Face recognition is widely held to rely on 'configural processing', recently defined as an analysis of metric distances between features. Given that face recognition concerns those faces of people who we know, it is suggested that our unique representations of familiar faces contain information about these metric distances. The experiments in this thesis examine the hypothesis that face recognition relies on 'configural processing' by comparing performance between familiar and unfamiliar faces in a range of tasks. Experiments in the first half of the thesis investigate the effects of geometric distortions on different face tasks. Experiments in the second half examine familiarity advantages in rescaling distorted facial images. The main findings are that face recognition might not rely on simple measures of metric distances between features, and that observers show a surprising degree of tolerance to configural changes applied to familiar faces. This suggests that an operationalisation of configural processing will need to consider other measures that do not survive the image deformations tested in this thesis. The findings are discussed in relation to existing research on familiar face recognition as distinct from unfamiliar face perception.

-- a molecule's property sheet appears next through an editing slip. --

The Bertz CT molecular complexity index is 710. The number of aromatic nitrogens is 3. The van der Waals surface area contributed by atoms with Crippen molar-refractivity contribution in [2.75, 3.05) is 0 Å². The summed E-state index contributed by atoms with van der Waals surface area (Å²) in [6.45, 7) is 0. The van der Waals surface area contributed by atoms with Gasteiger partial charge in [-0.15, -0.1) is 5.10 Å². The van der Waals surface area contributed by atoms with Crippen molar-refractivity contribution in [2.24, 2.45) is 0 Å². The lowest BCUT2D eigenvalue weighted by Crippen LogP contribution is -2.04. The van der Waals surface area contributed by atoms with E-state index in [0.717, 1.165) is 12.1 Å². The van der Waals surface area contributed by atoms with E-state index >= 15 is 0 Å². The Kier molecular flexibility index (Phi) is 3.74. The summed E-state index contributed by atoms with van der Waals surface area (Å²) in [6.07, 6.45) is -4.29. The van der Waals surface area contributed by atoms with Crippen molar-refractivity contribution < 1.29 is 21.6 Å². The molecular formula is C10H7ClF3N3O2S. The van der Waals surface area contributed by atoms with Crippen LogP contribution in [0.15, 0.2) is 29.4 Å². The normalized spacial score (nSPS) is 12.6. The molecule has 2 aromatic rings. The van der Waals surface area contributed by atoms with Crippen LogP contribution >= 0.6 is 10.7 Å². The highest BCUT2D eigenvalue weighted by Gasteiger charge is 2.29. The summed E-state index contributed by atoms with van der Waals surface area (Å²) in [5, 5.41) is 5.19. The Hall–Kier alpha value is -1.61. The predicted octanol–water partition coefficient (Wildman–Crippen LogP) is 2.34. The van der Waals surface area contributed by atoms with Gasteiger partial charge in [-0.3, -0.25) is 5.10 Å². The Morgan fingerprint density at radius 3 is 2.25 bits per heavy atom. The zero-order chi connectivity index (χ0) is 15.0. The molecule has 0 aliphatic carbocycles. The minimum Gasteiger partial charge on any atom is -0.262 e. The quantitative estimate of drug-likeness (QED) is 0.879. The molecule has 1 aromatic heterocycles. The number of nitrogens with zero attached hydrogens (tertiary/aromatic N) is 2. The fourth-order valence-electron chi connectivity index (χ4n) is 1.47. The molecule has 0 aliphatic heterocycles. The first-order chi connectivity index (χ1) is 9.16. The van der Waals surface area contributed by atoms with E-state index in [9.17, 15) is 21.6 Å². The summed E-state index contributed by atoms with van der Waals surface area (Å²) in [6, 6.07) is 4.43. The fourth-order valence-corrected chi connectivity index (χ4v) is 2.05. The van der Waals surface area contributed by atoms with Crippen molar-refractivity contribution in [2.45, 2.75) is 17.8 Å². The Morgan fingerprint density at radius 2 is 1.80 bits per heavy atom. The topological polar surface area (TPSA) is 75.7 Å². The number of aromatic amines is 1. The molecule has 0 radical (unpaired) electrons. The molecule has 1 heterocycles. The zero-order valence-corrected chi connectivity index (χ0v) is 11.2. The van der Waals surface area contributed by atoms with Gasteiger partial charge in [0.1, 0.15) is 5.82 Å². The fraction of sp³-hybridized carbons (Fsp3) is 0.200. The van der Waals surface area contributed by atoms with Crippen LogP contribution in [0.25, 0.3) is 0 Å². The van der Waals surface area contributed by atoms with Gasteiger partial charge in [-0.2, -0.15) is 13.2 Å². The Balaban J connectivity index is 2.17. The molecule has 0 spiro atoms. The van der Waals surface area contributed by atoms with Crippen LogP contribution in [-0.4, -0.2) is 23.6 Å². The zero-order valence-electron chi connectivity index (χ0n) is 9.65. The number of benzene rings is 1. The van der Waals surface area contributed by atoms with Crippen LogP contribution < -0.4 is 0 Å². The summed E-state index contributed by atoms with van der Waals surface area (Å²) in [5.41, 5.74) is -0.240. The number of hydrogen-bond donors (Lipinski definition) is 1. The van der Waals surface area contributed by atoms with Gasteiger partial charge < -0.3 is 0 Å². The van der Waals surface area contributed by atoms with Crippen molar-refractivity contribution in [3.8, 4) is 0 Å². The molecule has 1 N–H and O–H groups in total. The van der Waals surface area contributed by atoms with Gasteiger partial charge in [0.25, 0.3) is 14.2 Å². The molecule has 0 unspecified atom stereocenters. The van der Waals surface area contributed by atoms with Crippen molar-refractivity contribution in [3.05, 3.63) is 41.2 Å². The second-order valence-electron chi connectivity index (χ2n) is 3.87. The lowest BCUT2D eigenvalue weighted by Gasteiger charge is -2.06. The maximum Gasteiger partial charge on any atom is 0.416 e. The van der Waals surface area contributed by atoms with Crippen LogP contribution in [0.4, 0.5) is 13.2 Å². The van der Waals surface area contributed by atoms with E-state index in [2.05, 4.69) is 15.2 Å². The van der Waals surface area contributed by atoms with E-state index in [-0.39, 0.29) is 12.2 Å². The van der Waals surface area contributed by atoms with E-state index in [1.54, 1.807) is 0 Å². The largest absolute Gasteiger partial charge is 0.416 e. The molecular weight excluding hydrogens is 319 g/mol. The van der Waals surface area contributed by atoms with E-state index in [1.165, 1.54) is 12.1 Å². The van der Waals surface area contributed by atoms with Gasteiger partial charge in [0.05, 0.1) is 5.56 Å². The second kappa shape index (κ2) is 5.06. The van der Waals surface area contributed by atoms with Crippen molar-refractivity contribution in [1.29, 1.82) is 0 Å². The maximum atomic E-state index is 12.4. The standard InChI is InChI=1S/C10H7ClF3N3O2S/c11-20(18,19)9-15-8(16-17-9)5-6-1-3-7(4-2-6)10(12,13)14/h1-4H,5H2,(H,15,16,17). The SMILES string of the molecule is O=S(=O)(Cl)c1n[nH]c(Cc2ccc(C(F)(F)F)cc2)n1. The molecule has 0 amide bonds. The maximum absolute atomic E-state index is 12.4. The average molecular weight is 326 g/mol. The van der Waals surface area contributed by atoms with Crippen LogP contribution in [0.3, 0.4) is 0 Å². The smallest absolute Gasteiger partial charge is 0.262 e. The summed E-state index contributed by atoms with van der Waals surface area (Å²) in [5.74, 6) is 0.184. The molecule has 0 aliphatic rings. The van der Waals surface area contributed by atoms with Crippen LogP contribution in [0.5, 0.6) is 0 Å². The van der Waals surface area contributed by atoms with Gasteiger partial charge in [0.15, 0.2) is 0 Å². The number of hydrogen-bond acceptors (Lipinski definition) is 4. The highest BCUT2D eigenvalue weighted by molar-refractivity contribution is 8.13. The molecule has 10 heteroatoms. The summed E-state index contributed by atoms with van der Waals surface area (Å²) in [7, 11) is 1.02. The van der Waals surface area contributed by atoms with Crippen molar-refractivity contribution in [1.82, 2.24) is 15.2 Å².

|Publisher||University of Aberdeen|
|Source Sets||Ethos UK|
|Type||Electronic Thesis or Dissertation|
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